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9780190845001

The Enterprisers The Politics of School in Early Modern Russia

  • ISBN 13:

    9780190845001

  • ISBN 10:

    0190845007

  • Format: Hardcover
  • Copyright: 05/29/2019
  • Publisher: Oxford University Press

Note: Not guaranteed to come with supplemental materials (access cards, study guides, lab manuals, CDs, etc.)

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Summary

The Enterprisers traces the emergence of the "modern" school in Russia during the reigns of Peter I and his immediate successors, up to the accession of Catherine II. Creation of the new, secular, technically-oriented schools based on the imported Western European blueprints is traditionally presented as the key element in Peter I's transformation of Russia.

The tsar, it is assumed, needed schools to train officers and engineers for his new army and the navy, and so he personally designed these new institutions and forced them upon his unwilling subjects. In this sense, school also stands in as a metaphor for modern institutions in Russia in general, which are likewise seen as created from the top down, by the forceful state, in response to its military and technological needs.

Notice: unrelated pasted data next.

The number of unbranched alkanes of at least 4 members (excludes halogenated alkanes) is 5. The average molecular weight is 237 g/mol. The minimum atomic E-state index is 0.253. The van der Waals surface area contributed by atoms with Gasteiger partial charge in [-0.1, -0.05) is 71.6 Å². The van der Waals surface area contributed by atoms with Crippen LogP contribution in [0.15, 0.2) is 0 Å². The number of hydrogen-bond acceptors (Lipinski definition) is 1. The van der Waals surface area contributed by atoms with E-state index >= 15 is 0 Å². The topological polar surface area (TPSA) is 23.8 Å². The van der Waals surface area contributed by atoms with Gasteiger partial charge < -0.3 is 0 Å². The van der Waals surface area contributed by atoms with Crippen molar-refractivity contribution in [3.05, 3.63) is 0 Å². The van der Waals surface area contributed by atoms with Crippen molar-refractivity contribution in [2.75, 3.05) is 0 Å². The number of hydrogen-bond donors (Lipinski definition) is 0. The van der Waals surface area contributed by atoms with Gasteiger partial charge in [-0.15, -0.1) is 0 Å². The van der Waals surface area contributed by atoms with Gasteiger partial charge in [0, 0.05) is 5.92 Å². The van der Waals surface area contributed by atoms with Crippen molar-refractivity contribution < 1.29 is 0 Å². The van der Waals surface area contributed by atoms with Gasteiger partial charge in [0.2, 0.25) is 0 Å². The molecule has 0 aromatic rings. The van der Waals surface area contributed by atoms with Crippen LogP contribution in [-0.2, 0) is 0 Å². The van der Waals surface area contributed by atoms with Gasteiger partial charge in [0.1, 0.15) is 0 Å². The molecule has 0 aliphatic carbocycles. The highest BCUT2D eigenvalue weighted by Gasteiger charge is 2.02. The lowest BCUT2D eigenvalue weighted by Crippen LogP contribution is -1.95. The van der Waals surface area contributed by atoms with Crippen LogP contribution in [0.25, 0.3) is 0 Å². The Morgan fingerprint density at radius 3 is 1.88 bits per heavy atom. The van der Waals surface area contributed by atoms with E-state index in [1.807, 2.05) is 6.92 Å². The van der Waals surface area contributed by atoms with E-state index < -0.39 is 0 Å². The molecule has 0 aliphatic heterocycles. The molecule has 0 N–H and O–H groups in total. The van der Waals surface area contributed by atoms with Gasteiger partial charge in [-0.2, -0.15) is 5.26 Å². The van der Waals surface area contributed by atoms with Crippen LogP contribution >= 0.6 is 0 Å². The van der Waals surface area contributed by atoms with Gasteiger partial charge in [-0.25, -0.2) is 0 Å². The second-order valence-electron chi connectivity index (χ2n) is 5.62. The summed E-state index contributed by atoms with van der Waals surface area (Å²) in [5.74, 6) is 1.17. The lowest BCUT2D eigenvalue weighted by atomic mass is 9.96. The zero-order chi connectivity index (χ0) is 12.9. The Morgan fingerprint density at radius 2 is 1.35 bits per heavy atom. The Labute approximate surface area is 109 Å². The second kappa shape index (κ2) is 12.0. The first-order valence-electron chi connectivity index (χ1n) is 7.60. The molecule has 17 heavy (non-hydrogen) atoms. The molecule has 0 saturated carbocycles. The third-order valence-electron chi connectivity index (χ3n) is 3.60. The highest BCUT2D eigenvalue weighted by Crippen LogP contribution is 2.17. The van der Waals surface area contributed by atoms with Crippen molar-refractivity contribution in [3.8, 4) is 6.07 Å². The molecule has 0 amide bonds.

Yet, in reality, Peter I himself never wrote much about education, and while he championed "learning" in a broad sense, he had remarkably little to say about the ways schools and schooling should be organized. Nor were his general and admirals, including foreigners in Russian service, keen on promoting formal schooling: for them, practical apprenticeship still remained the preferred method of training.

Rather, as Fedyukin argues in this book, the trajectories of institutional change were determined by the efforts of "administrative entrepreneurs"-or projecteurs, as they were also called-who built new schools as they sought to achieve diverse career goals, promoted their own pet ideas, advanced their claims for expertise, and competed for status and resources. By drawing on a wealth of unpublished archival sources, Fedyukin explores the "micropolitics" behind the key episodes of educational innovation in the first half of the eighteenth century and offers an entirely new way of thinking about "Petrine revolution" and about the early modern state in Russia.

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